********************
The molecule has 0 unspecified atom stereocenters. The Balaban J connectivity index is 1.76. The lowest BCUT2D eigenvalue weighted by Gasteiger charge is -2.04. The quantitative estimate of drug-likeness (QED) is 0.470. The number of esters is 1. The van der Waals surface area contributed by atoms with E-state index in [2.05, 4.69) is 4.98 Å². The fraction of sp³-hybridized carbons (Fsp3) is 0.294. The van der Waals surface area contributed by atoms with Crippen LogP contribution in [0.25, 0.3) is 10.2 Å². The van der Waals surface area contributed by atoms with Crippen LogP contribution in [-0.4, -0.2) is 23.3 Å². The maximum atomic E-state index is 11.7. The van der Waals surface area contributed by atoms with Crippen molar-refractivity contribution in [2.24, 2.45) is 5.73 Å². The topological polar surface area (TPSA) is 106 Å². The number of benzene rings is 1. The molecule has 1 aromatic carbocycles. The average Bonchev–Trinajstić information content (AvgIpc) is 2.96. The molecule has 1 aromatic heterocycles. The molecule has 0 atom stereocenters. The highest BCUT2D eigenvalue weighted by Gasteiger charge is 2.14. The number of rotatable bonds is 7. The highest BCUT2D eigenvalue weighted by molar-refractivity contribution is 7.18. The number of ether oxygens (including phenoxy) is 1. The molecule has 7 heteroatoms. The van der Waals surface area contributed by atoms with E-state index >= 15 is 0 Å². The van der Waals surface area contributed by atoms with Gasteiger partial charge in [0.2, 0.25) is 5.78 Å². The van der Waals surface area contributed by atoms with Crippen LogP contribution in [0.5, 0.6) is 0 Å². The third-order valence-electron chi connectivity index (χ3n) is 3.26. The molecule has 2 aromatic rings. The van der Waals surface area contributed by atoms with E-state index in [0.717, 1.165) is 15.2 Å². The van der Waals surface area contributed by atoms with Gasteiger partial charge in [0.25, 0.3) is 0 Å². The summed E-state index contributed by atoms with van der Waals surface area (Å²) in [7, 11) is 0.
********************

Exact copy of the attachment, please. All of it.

The molecule has 0 unspecified atom stereocenters. The Balaban J connectivity index is 1.76. The lowest BCUT2D eigenvalue weighted by Gasteiger charge is -2.04. The quantitative estimate of drug-likeness (QED) is 0.470. The number of esters is 1. The van der Waals surface area contributed by atoms with E-state index in [2.05, 4.69) is 4.98 Å². The fraction of sp³-hybridized carbons (Fsp3) is 0.294. The van der Waals surface area contributed by atoms with Crippen LogP contribution in [0.25, 0.3) is 10.2 Å². The van der Waals surface area contributed by atoms with Crippen LogP contribution in [-0.4, -0.2) is 23.3 Å². The maximum atomic E-state index is 11.7. The van der Waals surface area contributed by atoms with Crippen molar-refractivity contribution in [2.24, 2.45) is 5.73 Å². The topological polar surface area (TPSA) is 106 Å². The number of benzene rings is 1. The molecule has 1 aromatic carbocycles. The average Bonchev–Trinajstić information content (AvgIpc) is 2.96. The molecule has 1 aromatic heterocycles. The molecule has 0 atom stereocenters. The highest BCUT2D eigenvalue weighted by Gasteiger charge is 2.14. The number of rotatable bonds is 7. The highest BCUT2D eigenvalue weighted by molar-refractivity contribution is 7.18. The number of ether oxygens (including phenoxy) is 1. The molecule has 7 heteroatoms. The van der Waals surface area contributed by atoms with E-state index >= 15 is 0 Å². The van der Waals surface area contributed by atoms with Gasteiger partial charge in [0.2, 0.25) is 5.78 Å². The van der Waals surface area contributed by atoms with Crippen LogP contribution in [0.5, 0.6) is 0 Å². The third-order valence-electron chi connectivity index (χ3n) is 3.26. The molecule has 2 aromatic rings. The van der Waals surface area contributed by atoms with E-state index in [0.717, 1.165) is 15.2 Å². The van der Waals surface area contributed by atoms with Gasteiger partial charge in [0.25, 0.3) is 0 Å². The summed E-state index contributed by atoms with van der Waals surface area (Å²) in [7, 11) is 0.